9,000-Year-Old Stonehenge Structure Was Recently Discovered Under Lake Michigan

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Archaeologists discovered something even more interesting than they were credited with digging for shipwrecks beneath the waters of Lake Michigan: they unearthed a rock with a prehistoric mastodon carving, as well as a series of stones set in a Stonehenge-like fashion.

The use of remote sensing tools is popular in modern archaeology: scientists routinely scan lakes and soil for concealed artifacts. Archaeologists unearthed sunken vessels and ships, and even a Civil War-era bridge at a depth of around 40 feet through Lake Michigan’s Grand Traverse Bay, utilizing sonar techniques to hunt for shipwrecks, but all of them discovered this prehistoric surprise that a qualified eye might guess from looking at the images of the sonar scans in this post. “When you see it in the water, you’re tempted to say it’s absolutely true,” said Mark Holley, professor of underwater archaeology at Northwestern Michigan University College, who made the discovery at a news conference with images of the boulder on view in 2007.

“But that’s just what we need the specialists to come in and review. Professor Mark Holley hopes that a digital model of mastodon stone carving can support petroglyph experts. The ball carrying the marks is 3.5 to 4 feet high and approximately 5 feet long. The pictures show a surface of multiple fractures. Some might be normal, whilst others seem to be of human nature, but those who shaped what may be a petroglyph stuck out, Holley said.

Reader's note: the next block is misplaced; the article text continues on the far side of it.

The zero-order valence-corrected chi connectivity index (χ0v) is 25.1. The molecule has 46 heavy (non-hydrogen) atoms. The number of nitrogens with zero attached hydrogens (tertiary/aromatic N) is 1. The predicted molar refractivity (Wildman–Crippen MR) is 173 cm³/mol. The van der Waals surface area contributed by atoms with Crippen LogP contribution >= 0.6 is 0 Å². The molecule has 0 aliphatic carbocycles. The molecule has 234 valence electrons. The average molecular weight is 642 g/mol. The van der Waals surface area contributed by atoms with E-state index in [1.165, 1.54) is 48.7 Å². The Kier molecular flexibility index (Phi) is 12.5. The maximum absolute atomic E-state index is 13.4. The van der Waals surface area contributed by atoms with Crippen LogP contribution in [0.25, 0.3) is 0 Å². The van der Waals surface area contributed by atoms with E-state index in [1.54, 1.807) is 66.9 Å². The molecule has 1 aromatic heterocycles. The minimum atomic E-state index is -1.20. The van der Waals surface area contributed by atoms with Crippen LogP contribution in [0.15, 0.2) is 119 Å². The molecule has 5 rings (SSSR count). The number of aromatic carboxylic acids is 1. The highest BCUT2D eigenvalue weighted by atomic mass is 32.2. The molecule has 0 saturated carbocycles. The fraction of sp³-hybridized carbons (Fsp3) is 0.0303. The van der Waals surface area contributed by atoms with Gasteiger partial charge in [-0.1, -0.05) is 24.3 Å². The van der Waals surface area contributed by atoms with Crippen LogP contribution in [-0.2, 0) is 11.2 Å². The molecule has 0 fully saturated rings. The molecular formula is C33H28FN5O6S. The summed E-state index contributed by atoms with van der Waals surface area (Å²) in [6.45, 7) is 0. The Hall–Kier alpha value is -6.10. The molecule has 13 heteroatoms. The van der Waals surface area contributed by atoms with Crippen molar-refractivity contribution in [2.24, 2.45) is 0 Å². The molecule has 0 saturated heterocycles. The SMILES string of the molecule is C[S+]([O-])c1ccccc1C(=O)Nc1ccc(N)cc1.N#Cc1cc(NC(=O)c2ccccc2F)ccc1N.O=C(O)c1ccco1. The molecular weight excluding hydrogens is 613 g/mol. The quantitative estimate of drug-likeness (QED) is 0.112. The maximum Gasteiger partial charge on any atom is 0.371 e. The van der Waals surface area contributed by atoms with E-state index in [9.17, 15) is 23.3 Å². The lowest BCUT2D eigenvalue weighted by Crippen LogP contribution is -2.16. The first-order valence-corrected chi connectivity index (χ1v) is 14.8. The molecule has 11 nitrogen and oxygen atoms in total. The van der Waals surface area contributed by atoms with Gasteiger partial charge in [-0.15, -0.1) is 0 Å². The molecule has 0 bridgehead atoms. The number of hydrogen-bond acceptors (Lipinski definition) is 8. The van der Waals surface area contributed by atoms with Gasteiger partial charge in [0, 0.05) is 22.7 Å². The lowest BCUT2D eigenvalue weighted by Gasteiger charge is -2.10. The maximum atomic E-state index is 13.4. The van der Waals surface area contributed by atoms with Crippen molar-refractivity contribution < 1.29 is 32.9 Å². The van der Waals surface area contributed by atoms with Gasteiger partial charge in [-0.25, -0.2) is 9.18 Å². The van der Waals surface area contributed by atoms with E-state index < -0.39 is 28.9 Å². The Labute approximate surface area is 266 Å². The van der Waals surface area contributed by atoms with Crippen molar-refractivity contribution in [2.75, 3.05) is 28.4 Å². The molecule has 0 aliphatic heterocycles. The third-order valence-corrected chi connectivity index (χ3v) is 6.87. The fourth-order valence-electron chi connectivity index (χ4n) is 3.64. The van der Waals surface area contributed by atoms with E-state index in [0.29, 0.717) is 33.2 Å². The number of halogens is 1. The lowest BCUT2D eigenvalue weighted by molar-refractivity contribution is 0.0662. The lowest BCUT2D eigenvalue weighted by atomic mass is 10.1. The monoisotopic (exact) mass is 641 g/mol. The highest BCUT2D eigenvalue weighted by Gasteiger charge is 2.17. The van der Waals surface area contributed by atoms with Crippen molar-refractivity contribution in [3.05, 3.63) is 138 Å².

They demonstrate the details of the mastodon-like tail, hump, head, trunk, tusk, triangular ear, and parts of the legs, he said. “We couldn’t believe what we were looking at said Greg MacMaster, president of the Aquatic Protection Committee. Specialists shown pictures of the boulder carrying the mastodon marks called for further proof before verifying that the markings were an ancient petroglyph, Holley said. “In fact, they want to see it,” he said. Unfortunately, he said, “Experts in petroglyphs generally don’t dive, so we’re running into a bit of a stumbling block there.” If proved to be valid, the willed petroglyph may be as ancient as 10,000 years – coincident with the post-Ice Age appearance of both humans and mastodons in the upper midwest.

The formation, if confirmed, will not be fully out of position. Stone circles and other petroglyph sites are found throughout the town. The finding was made a few years back, and oddly enough the find was not popularized at all, with little or no details accessible online, but I’ll be sure to update this article as soon as I can get more info.

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